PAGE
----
Molecular Biology

S. Matsuda, H. Kosako, K. Takenaka, K. Moriyama, H. Sakai, T. Akiyama, Y. Gotoh, E. Nishida, "Xenopus MAP kinase activator: identification and function as a key intermediate in the phosphorylation cascade," The EMBO Journal, 11:973-82, 1992. Eisuke Nishida (Department of Genetics and Molecular Biology, Institute for Virus Research, Kyoto University, Japan): "MAP kinases have been described as serine/threonine kinases that are acti

The Scientist Staff
Feb 20, 1994

S. Matsuda, H. Kosako, K. Takenaka, K. Moriyama, H. Sakai, T. Akiyama, Y. Gotoh, E. Nishida, "Xenopus MAP kinase activator: identification and function as a key intermediate in the phosphorylation cascade," The EMBO Journal, 11:973-82, 1992.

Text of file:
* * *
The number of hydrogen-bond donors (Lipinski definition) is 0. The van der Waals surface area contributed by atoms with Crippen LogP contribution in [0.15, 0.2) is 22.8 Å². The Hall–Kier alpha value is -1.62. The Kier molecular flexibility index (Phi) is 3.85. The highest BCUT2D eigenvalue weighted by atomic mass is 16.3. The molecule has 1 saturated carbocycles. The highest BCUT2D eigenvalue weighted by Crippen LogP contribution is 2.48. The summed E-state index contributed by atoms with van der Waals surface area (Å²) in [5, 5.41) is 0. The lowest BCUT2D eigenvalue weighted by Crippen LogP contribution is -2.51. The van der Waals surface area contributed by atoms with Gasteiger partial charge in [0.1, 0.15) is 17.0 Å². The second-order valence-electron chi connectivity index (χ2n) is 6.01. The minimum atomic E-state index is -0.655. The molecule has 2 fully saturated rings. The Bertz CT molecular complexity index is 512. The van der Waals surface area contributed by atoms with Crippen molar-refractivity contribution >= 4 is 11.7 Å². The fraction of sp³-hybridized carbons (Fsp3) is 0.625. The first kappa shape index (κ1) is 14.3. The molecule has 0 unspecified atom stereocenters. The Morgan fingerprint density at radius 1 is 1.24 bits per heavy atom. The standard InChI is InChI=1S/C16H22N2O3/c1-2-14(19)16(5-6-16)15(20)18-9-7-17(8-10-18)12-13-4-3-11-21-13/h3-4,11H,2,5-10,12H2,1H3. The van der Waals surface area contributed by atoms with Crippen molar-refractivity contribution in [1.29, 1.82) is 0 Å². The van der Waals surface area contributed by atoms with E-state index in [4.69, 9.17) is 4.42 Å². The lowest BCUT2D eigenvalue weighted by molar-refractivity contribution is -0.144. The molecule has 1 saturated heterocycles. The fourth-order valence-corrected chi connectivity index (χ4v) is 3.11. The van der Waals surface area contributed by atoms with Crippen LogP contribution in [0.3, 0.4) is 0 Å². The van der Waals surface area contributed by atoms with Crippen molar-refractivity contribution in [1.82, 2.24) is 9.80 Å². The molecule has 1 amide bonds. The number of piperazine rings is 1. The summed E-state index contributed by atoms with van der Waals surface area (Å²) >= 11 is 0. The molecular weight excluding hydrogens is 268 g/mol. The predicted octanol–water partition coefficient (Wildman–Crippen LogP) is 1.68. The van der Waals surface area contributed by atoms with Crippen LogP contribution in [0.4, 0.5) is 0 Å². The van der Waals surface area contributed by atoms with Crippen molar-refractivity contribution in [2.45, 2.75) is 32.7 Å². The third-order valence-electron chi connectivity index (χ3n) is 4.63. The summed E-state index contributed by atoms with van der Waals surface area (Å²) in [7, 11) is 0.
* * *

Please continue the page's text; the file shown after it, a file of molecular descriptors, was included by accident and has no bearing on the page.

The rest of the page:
Eisuke Nishida (Department of Genetics and Molecular Biology, Institute for Virus Research, Kyoto University, Japan): "MAP kinases have been described as serine/threonine kinases that are activated commonly by various growth factors and tumor promoters in mammalian cultured cells. They are now thought to function as key molecules in a variety of signal transduction processes. As MAP kinases are unique in requiring both tyrosine and threonine phosphorylation to become active, it was hypothesized that two kinds of protein kinases, a serine/threonine kinase and a tyrosine kinase, might function as direct upstream activators for MAP kinases. In this paper, however, we revealed that a single 45-kilodalton protein factor from Xenopus-mature oocytes is sufficient for activation of...

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